Hussain the Universalist
He was the ultimate example of “no matter what it takes, never bow to humiliation”. The Imam lived his whole life in freedom, and he wasn’t about to let go of this God-given right for a life of silence and submission to the most corrupt Yazid.
Every year millions of Shias gather for at least ten days during Muharram to listen and commemorate the tragedy that occurred in Karbala. Historically, Muslims acknowledge the beheading of Prophet Muhammad’s grandson, Imam Hussain ibn Ali (peace be upon him). Shias in particular remember the tragedy and recite eulogies and repeat the heart wrenching epic poem year after year.
A person looking from the outside would want to understand the significance of this event and the messages one can derive from the martyrdom of Imam Hussain (peace be upon him). By reading the sacrifice as a history lesson, the student will find out that Imam Hussain (peace be upon him) left Arabia along with his family due to the ongoing threat of Yazid’s demand for allegiance. Another contributing factor of leaving was the mass letters he received by the Kufans of Iraq asking him to come and lead them against the tyrant ruler Yazid.
However, the history lesson won’t contain priceless quotes of the Imam during his journey. Imam Hussain (peace be upon him) left a will to his brother Mohamed ibn al-Hanafiyah describing his intentions.
“I never revolted in vain, as a rebel or as a tyrant; rather, I rose seeking reformation for the nation of my grandfather Muhammad. I intend to enjoin good and forbid evil, to act according to the traditions of my grandfather, and my father Ali ibn Abi Talib,” wrote the Imam.
Imam Hussain (peace be upon him) knew his obligation as the living Imam of the time to take a solid and firm ground against oppression, injustice, and tyrannical rule. He was the ultimate example of “no matter what it takes, never bow to humiliation”. The Imam lived his whole life in freedom, and he wasn’t about to let go of this God-given right for a life of silence and submission to the most corrupt Yazid.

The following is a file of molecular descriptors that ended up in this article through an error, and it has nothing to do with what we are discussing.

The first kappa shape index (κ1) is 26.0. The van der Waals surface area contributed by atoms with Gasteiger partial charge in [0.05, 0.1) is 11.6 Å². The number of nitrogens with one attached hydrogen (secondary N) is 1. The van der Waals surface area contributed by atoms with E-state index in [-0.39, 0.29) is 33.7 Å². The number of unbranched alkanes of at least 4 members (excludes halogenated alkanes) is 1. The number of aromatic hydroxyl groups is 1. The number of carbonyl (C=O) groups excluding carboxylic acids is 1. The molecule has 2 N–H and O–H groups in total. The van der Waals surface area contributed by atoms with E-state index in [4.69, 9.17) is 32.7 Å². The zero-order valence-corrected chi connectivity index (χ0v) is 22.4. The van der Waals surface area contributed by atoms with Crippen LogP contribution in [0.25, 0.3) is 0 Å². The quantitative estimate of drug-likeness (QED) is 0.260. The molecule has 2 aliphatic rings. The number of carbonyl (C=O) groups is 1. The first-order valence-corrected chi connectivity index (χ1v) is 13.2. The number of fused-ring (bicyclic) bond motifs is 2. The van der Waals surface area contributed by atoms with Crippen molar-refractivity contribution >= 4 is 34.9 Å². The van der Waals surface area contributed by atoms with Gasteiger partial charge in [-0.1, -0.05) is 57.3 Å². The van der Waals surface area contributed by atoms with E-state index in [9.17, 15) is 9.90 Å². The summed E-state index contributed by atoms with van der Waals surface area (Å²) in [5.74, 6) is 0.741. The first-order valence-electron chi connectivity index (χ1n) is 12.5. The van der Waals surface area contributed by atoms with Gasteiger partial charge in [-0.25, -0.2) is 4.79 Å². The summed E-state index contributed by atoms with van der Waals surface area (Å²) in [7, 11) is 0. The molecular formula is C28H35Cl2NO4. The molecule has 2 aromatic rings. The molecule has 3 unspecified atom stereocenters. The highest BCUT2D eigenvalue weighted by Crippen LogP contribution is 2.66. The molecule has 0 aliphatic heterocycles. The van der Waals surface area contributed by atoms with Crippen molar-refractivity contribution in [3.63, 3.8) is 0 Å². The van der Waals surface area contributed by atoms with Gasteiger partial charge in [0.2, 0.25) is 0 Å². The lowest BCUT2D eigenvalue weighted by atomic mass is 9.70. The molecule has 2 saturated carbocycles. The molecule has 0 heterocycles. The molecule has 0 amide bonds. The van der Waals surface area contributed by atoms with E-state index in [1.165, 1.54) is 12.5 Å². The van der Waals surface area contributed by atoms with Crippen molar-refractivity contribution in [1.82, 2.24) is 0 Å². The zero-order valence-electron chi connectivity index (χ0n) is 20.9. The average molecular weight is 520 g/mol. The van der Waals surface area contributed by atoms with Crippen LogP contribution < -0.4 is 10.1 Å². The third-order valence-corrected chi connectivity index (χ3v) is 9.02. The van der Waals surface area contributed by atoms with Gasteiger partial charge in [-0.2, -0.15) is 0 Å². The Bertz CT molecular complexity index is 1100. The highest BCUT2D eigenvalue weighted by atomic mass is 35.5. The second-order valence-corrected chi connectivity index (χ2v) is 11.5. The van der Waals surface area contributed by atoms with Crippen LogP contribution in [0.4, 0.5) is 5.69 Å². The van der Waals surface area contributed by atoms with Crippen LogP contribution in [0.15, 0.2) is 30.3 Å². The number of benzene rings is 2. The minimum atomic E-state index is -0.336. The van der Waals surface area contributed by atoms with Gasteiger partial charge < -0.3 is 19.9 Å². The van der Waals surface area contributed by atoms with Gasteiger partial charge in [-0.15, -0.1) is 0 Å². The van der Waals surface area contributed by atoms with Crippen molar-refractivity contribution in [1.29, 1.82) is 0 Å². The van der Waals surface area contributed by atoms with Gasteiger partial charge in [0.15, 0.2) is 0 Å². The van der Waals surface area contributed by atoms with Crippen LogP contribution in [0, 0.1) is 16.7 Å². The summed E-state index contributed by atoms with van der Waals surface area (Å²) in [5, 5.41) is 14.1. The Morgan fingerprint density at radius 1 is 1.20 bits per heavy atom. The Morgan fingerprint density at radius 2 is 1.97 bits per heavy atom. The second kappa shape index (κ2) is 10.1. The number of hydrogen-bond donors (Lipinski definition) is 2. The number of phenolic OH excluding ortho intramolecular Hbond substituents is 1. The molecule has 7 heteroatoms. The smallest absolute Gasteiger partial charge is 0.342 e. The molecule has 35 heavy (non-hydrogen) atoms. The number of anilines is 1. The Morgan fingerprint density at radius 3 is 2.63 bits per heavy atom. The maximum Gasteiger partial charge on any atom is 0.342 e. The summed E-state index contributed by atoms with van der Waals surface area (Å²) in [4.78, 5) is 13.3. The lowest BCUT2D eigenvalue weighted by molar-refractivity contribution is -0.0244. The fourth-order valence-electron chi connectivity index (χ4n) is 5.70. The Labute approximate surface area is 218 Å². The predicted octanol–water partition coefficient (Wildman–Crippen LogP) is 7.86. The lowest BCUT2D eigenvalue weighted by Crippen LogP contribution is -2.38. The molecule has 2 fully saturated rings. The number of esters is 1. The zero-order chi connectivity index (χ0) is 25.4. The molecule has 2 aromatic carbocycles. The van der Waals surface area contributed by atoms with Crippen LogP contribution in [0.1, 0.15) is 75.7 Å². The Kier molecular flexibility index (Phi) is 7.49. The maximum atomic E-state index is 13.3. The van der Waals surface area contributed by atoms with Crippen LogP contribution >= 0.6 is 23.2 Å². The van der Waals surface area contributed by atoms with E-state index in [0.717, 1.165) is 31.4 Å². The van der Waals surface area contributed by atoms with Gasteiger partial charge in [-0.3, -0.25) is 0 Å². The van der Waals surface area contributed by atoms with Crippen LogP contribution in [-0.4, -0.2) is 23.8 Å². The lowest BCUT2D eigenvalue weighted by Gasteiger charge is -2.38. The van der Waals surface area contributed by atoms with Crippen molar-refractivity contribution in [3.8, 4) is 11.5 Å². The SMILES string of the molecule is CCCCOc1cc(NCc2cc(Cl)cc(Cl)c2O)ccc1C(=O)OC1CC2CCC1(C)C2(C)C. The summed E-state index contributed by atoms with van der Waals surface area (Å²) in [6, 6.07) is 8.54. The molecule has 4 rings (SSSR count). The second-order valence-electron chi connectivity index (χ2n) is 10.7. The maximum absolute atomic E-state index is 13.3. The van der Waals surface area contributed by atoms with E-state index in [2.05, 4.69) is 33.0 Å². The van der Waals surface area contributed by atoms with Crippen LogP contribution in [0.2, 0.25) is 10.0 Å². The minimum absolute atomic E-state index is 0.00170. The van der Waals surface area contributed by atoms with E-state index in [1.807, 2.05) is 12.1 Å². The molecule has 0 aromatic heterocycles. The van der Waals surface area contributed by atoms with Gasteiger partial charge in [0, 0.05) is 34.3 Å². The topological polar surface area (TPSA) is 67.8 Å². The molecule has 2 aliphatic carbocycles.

“If you don’t believe in any religion and don’t fear the Resurrection Day, at least be free in this world,” the Imam said.
His message is universal. His lessons are everlasting and relevant until the end of civilization. Martyr Murtadha Mutahhari explains in an essay entitled “The Truth about Hussain’s Revolt: Hussain – The Universalist” that everyone can benefit from the hero of Karbala.
“His message is certainly not an exclusive preserve of any particular group. It embraces the entire human race,” writes Mutahhari.
History continues to repeat itself, since injustice and oppression still prevail. This is inevitable until the return of Imam Mahdi (peace be upon him), who will repeat the course of his grandfather by enjoining the good and forbidding the evil and stand up against the tyrants who cause oppression today. But this doesn’t mean that one stays passive and gives up hope to do what is right and speak out against evil.
Imam Hussain’s (peace be upon him) message was not only for his time. It needs to be applied on all occasions. Protect and fight for what is rightfully yours. Revolutions start within the self first and then can be expanded when oppression is happening at home, the community, the local and national scale.
We ask Allah to guide us and help us against the oppression we commit against ourselves. Let us pray to the return of our living Imam Mahdi (peace be upon him) and may we have the honor to serve him.
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